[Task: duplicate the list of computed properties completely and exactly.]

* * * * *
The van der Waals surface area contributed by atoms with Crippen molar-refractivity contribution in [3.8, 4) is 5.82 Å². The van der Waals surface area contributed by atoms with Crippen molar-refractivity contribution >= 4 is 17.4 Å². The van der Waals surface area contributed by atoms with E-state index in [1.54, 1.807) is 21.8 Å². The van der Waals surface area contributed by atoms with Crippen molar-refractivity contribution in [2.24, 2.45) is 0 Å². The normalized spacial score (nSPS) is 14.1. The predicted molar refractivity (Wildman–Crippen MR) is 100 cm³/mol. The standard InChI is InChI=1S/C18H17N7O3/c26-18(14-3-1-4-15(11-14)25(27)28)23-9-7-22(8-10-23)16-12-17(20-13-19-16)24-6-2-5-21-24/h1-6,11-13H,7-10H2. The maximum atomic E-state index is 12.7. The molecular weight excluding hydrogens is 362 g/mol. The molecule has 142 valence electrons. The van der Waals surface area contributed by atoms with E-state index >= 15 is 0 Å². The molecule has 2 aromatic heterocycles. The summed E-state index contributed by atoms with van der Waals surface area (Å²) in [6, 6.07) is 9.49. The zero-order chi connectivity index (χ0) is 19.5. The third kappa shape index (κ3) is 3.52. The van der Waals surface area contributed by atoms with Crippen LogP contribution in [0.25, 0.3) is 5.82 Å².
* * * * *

The van der Waals surface area contributed by atoms with Crippen molar-refractivity contribution in [3.8, 4) is 5.82 Å². The van der Waals surface area contributed by atoms with Crippen molar-refractivity contribution >= 4 is 17.4 Å². The van der Waals surface area contributed by atoms with E-state index in [1.54, 1.807) is 21.8 Å². The van der Waals surface area contributed by atoms with Crippen molar-refractivity contribution in [2.24, 2.45) is 0 Å². The normalized spacial score (nSPS) is 14.1. The predicted molar refractivity (Wildman–Crippen MR) is 100 cm³/mol. The standard InChI is InChI=1S/C18H17N7O3/c26-18(14-3-1-4-15(11-14)25(27)28)23-9-7-22(8-10-23)16-12-17(20-13-19-16)24-6-2-5-21-24/h1-6,11-13H,7-10H2. The maximum atomic E-state index is 12.7. The molecular weight excluding hydrogens is 362 g/mol. The molecule has 142 valence electrons. The van der Waals surface area contributed by atoms with E-state index >= 15 is 0 Å². The molecule has 2 aromatic heterocycles. The summed E-state index contributed by atoms with van der Waals surface area (Å²) in [6, 6.07) is 9.49. The zero-order chi connectivity index (χ0) is 19.5. The third kappa shape index (κ3) is 3.52. The van der Waals surface area contributed by atoms with Crippen LogP contribution in [0.25, 0.3) is 5.82 Å².